Yong Zhao joins me to talk about educational change in the time of COVID-19. He argues that we must change the “yes, but” attitude to a “yes, and” collaborative approach. We must be innovative and work together to redesign education systems into something new. He’s hoping to see more self-directed learning emerge out of this crisis as well as a shift towards the humanities and philosophy.
Yong Zhao is a Foundation Distinguished Professor in the School of Education at the University of Kansas. His newest book is entitled Teaching Students to Become Self-Determined Learners (ASCD, 2020).
Most children are now out of school because of the pandemic. How should we think about teaching and learning during the crisis? How can we ensure the basic needs of students continue to be met out of school? And can digital learning teach the whole child?
My guest today is Armand Doucet, one of the world’s foremost pracademics and teachers in education for the Digital Age. He has recently co-written a report with Deborah Netolicky, Koen Timmers, and Francis Jim Tuscano entitled Thinking about pedagogy in an unfolding pandemic: an independent report on approaches to distance learning during Covid 19 School Closures.
I spoke with Armand from his home where he was taking care of his son while speaking with me.
Today I speak with Claire Maxwell about school internationalization. Together with Laura Engel and Miri Yemini, Claire has recently co-edited a new book entitled The Machinery of School Internationalisation in Action. Beyond the Established Boundaries.
In our conversation, we discuss internationalization in terms of elite education, privatization, and racism. We even discuss the implications of the coronavirus on internationalization.
Claire Maxwell is a professor of sociology at the University of Copenhagen. Her current work focuses on the family and working lives of globally mobile professionals, understanding identity, and desires around mobility and education strategies. She also looks at how notions of ‘elite education’ are being articulated, experienced and re-negotiated across different cities across the world.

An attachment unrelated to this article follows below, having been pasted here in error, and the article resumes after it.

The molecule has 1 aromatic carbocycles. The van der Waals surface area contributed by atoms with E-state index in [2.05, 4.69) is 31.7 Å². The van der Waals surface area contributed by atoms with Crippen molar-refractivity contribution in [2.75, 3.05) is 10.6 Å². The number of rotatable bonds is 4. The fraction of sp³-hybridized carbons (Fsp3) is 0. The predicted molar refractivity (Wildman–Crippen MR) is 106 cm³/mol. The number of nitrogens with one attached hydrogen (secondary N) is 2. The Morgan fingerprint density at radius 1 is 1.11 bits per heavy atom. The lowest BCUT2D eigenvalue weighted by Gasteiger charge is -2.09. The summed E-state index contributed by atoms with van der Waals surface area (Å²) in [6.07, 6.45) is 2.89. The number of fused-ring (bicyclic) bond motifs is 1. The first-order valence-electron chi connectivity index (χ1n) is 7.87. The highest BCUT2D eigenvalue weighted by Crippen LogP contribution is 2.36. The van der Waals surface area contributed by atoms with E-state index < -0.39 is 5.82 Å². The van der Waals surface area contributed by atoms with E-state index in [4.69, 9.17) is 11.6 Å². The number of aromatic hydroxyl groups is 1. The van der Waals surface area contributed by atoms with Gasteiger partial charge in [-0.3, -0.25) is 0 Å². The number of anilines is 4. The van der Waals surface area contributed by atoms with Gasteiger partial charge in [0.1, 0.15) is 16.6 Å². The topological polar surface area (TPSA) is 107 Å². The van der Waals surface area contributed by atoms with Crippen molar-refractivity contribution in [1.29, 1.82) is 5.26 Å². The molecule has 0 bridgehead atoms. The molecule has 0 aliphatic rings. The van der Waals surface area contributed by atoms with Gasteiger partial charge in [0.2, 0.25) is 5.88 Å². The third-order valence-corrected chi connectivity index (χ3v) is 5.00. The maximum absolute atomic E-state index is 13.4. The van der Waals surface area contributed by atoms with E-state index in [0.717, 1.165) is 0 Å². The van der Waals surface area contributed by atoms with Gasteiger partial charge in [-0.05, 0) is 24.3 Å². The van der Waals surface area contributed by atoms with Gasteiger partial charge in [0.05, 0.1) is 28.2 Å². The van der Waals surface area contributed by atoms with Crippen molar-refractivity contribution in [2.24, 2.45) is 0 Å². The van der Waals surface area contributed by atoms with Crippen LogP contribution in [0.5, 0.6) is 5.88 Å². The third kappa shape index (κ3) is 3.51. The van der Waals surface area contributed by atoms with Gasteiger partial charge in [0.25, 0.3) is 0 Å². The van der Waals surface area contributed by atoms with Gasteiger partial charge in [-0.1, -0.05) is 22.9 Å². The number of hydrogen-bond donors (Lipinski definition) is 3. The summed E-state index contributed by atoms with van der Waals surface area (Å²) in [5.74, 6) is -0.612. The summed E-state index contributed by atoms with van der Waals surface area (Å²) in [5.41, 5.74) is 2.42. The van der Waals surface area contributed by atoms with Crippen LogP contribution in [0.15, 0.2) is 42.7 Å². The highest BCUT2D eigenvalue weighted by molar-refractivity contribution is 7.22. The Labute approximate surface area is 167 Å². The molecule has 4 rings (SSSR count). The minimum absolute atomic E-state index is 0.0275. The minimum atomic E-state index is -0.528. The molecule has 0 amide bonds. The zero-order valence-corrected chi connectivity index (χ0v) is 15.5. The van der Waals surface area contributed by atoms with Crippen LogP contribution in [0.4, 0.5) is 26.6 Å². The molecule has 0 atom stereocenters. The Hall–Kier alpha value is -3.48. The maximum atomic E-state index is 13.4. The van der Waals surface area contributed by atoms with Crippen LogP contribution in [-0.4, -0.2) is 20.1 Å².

Today I talk with Prachi Srivastava about educational planning in a time of coronavirus. Over 1.5 billion children are out of school. What does that mean for educational delivery and assessment? And are there issues of equity we need to consider?
Prachi Srivastava is an Associate Professor specializing in education and international development at Western University in Canada. In our conversation, we talk about what the global south can teach the global north when it comes to planning in emergencies.
Blaise Pascal, the 17th Century French mathematician and physicist, once wrote “All of humanity’s problems stem from man’s inability to sit quietly in a room alone.” As people and governments around the world are wondering whether or not to self-isolate to stop the spread of covid-19, Pascal’s adage has become more pertinent than ever.
As we grapple with our new world, I wanted to bring you a special episode of FreshEd. With me is Yaneer Bar-Yam, a physicist, systems scientist, and founding president of the New England Complex Systems Institute. Yaneer has spearheaded endcoronavirus.org, which aims to minimize the impact of Covid-19 by providing useful data and guidelines for action.
In our conversation, Yaneer discusses what different countries are doing in response to the virus and talks specifically about children and whether or not they should be in school.
Citation: Bar-Yam, Yaneer, interview with Will Brehm, FreshEd, 192, podcast audio, March 17, 2020. https://www.freshedpodcast.com/bar-yam/